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This is a syllable square – an activity for learners to practise what they’ve learnt so far with support. They can either listen to the word you say (in this case the name of 6 Mr Men) and try first to write down what they hear and then cross off the squares OR they can use the squares straightaway to build the words up. The answers are on the next slide and then there is a further slide with the pictures again for them to reinforce further by saying the names, either in pairs or whole class.
Just a quick revision of main response to Como estas. An opportunity to learn names and ask how pupils are.
For some pupils this will be familiar and language they have learnt during year 6. For others it will be new, but they should be encouraged that they can pronounce it all accurately now, thanks to their work on phonics. Go through it with them first, eliciting the phrases one by one and reinforcing the links with the phonic hooks. I.e. Hola = h from hamburguesa, o from olvidar and a from arana.
They know the country name Espana, so I think you can introduce this well in the TL. Use phrases like ‘ Hay regiones distintas/diferentes en Espana’. ‘Vamos a practicar la pronunciacion’ . Take them through each one, eliciting answers from them as much as possible, and encouraging them to make links. E.g. Gaclicia – I = idea, ci = ciclista. Prompt them where necessary, giving them first the gesture, and only supplying the right sound where absolutely necessary.
A syllable squares activity with the 6 regions. We won’t do these every lesson, but I think the repetition of task reinforces the links in the skill-building. Answers are on the next slide (you’ll need to print a copy of this one so you have the answers!)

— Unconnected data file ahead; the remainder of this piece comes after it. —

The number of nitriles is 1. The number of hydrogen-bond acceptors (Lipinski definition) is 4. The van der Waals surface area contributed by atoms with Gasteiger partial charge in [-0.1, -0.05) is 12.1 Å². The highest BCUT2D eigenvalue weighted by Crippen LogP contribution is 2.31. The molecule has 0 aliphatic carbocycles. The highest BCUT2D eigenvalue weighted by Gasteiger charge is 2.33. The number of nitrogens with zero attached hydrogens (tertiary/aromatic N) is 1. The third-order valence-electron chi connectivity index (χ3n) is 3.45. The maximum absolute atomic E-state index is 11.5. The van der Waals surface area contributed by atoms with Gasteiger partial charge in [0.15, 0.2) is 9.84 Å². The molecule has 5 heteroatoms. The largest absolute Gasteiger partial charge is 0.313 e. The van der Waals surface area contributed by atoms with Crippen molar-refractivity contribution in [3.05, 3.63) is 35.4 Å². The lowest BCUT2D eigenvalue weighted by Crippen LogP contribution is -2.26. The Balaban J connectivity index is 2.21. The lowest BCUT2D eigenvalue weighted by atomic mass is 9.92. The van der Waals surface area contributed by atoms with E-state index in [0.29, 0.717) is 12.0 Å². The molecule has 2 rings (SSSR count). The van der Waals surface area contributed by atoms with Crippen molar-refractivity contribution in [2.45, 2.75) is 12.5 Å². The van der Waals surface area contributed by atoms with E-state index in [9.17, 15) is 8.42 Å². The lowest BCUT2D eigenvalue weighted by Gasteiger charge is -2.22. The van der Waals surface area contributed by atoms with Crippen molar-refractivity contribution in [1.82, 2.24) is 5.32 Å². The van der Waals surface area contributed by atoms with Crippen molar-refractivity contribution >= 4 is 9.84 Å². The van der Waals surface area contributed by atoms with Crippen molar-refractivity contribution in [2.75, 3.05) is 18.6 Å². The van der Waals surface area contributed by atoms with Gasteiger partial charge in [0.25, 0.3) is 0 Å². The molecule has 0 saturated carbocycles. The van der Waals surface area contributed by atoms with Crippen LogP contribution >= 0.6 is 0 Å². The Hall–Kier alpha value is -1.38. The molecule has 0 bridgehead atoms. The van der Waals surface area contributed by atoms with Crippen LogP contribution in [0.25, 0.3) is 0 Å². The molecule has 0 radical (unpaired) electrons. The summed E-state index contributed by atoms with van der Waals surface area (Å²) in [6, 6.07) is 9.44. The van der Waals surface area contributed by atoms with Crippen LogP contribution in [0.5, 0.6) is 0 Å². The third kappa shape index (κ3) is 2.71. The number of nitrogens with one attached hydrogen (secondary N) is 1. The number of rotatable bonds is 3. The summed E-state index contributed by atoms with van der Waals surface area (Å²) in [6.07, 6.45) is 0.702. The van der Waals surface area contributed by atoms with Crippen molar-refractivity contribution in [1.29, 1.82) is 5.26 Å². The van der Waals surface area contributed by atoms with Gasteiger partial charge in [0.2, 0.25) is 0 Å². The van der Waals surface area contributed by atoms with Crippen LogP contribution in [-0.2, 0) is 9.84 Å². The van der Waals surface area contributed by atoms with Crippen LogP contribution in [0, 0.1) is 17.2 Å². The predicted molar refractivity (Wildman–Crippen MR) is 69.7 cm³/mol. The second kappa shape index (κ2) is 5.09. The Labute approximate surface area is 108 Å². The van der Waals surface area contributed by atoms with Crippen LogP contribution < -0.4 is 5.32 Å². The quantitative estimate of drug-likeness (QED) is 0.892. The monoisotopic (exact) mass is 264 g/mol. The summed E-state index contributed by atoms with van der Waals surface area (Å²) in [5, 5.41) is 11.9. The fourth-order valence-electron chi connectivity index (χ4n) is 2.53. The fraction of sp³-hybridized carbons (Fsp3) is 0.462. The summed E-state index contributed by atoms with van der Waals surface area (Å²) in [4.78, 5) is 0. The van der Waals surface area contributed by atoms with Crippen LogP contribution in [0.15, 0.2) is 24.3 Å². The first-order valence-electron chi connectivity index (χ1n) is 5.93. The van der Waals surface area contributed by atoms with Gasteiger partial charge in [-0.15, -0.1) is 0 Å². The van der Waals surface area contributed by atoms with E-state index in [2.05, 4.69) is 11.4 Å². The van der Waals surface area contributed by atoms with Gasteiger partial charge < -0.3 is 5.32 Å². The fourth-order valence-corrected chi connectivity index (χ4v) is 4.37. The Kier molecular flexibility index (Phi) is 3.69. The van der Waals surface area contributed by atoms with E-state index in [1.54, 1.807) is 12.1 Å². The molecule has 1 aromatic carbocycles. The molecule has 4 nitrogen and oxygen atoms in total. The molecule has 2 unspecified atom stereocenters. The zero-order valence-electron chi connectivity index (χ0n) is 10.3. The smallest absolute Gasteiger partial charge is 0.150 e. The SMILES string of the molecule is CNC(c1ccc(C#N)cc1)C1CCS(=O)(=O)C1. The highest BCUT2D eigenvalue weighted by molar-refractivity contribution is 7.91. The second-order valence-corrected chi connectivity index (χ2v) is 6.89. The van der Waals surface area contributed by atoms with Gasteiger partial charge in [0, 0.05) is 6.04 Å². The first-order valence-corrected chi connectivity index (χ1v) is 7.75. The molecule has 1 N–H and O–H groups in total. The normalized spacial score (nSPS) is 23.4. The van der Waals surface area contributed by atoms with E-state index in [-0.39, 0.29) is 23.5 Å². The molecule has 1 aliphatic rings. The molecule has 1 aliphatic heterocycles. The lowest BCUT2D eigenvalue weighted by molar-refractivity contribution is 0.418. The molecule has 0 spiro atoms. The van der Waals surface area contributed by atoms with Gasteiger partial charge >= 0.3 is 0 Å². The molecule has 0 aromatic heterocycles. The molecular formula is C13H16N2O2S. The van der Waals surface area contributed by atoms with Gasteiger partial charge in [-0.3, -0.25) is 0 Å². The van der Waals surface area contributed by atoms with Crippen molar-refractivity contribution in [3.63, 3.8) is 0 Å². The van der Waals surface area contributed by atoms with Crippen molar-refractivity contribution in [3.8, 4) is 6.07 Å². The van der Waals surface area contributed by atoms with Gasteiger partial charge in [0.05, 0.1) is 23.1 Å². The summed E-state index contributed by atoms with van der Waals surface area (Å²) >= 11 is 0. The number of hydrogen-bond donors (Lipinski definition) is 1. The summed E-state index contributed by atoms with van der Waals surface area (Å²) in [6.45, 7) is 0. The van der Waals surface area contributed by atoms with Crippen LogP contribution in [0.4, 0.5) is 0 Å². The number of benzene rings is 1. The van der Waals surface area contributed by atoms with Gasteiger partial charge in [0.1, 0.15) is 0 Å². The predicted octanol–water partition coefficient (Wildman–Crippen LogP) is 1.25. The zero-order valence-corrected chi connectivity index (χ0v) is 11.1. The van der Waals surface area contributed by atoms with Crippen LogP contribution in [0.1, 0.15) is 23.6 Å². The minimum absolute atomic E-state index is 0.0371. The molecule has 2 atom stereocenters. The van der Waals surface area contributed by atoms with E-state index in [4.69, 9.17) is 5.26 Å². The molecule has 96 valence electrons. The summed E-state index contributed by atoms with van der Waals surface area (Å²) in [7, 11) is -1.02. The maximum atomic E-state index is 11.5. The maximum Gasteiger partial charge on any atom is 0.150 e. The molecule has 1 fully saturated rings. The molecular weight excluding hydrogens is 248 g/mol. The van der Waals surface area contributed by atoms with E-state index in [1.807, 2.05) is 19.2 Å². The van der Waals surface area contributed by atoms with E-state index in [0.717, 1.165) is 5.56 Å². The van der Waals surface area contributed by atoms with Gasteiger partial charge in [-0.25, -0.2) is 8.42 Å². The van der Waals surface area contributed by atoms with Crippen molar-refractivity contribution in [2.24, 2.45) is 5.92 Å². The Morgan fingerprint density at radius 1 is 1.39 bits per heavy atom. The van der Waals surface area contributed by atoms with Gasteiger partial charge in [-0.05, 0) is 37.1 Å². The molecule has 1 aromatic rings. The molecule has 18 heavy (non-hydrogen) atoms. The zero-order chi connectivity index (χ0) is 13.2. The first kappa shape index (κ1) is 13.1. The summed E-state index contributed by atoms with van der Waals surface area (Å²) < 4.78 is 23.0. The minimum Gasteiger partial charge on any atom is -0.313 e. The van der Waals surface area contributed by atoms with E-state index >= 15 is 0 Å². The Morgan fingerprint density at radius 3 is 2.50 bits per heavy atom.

It is quite likely that learners haven’t thought about England having different regions and they certainly won’t know how many it has. This seems like a useful bit of comparison and knowledge worth having. The map of England comes up after you have asked the question, so that learners are encouraged to think and guess. Then bring the map up and let them count them. Finally, use the slide to practise saying where things are. At this stage you should feed the answers whenever necessary by offering alternatives – e.g. ‘esta en el norte o en el este?’
Pronunciation starter – give them 2 mins in pairs to practise and then volunteer. Good opportunity to use numbers again for a real purpose.
This is to enable you to elicit from them an understanding of what a cognado is. Give them some examples, pronounce them yourself to the class as you go through, establish what a cognate is and then reinforce pronunciation by getting them to quickly practise in pairs.
Tell them that these are all 2-syllable cognates and the English meanings are at the bottom. Each square is only used once. They can write their answers in their exercise books and then go through with you, pronouncing them obviously correctly thanks to their phonics knowledge!